[Tutor] Question about why a list variable is apparently global.

boB Stepp robertvstepp at gmail.com
Thu Nov 27 00:23:40 CET 2014

Python 2.4.4
Solaris 10

#!/usr/bin/env python

from Tkinter import *

def printLabel():
    print "Button number ", var.get(), " was pressed."
    print "You selected this option:", l[var.get() - 1][0]

root = Tk()
root.title("ROI List Creator")

buttonNumber = []
l = [("Brain_Partial", 1), ("Brain_Whole", 2),
                        ("Head & Neck", 3), ("Chest", 4), ("Breast_Whole", 5),
                        ("Breast_Partial", 6), ("Abdomen", 7), ("Pelvis", 8),
                        ("Prostate", 9)]
var = IntVar()
for text, value in l:
    buttonNumber.append(Radiobutton(root, text = text, value = value,
                    command=printLabel, variable = var).pack(anchor=W))
print "The button's value is: ", var.get()
print "The geometry info is: ", root.winfo_geometry()
print "The screen width is: ", root.winfo_screenwidth()
print "The screen height is: ", root.winfo_screenheight()

First, I continue to "Easter Egg Hunt" in the sweet land of Python,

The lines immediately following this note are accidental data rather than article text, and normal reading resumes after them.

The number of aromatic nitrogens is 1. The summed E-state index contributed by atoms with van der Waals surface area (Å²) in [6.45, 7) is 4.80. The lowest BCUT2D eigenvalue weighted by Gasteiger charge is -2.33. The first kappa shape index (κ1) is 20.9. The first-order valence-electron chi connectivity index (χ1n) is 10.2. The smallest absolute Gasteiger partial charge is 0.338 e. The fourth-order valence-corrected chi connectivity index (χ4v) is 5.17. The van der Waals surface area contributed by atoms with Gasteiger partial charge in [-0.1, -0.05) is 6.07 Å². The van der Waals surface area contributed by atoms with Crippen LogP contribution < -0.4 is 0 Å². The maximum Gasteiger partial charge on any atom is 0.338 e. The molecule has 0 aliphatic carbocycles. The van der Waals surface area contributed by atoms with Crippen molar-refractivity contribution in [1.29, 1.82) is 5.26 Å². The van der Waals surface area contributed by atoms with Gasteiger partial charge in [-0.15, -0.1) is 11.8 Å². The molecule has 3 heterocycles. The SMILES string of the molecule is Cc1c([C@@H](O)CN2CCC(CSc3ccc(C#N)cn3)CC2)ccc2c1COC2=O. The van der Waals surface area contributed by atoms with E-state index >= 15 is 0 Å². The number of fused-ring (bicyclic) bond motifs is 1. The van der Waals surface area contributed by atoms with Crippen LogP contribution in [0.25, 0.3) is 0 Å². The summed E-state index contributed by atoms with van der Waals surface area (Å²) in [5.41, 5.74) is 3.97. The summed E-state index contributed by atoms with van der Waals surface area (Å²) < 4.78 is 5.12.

and now Tkinter. So what I actually know is quite a hodgepodge at this

The function above, printLabel(), will eventually read a file of names
anatomical structures based upon the user's radiobutton selection and
populate those names into a ROI List in our planning software. But for
now I am mostly focused on designing the small radiobutton window and
getting it to do what I expect. I am totally new to Tkinter, but it
seems much more manageable than what our planning software provides
for scripting GUIs.

First question: How can the printLabel() function see the list
variable, l, defined outside of this function? I thought that
functions only had access to variables local to the function and
whatever else is passed to it during the function call.

Second: Will the statements near the end that return the display
screen's width and height be a reliable way of determining the user's
actual monitor settings? My intent is to use this information to
appropriately scale and position windows; not only in this particular
simple window, but in others to come which will potentially be large
and complex. I have tested this on two different sized monitors where
I work and so far it has given the correct results.

Third: I am always open to stylistic comments and how to be more pythonic!

Fourth: And perhaps this should go into a new thread, I am not sure I
understand the full intent and use of Tkinter's Variable class. Any
clarification on this would be welcome as well.

Thanks in advance!


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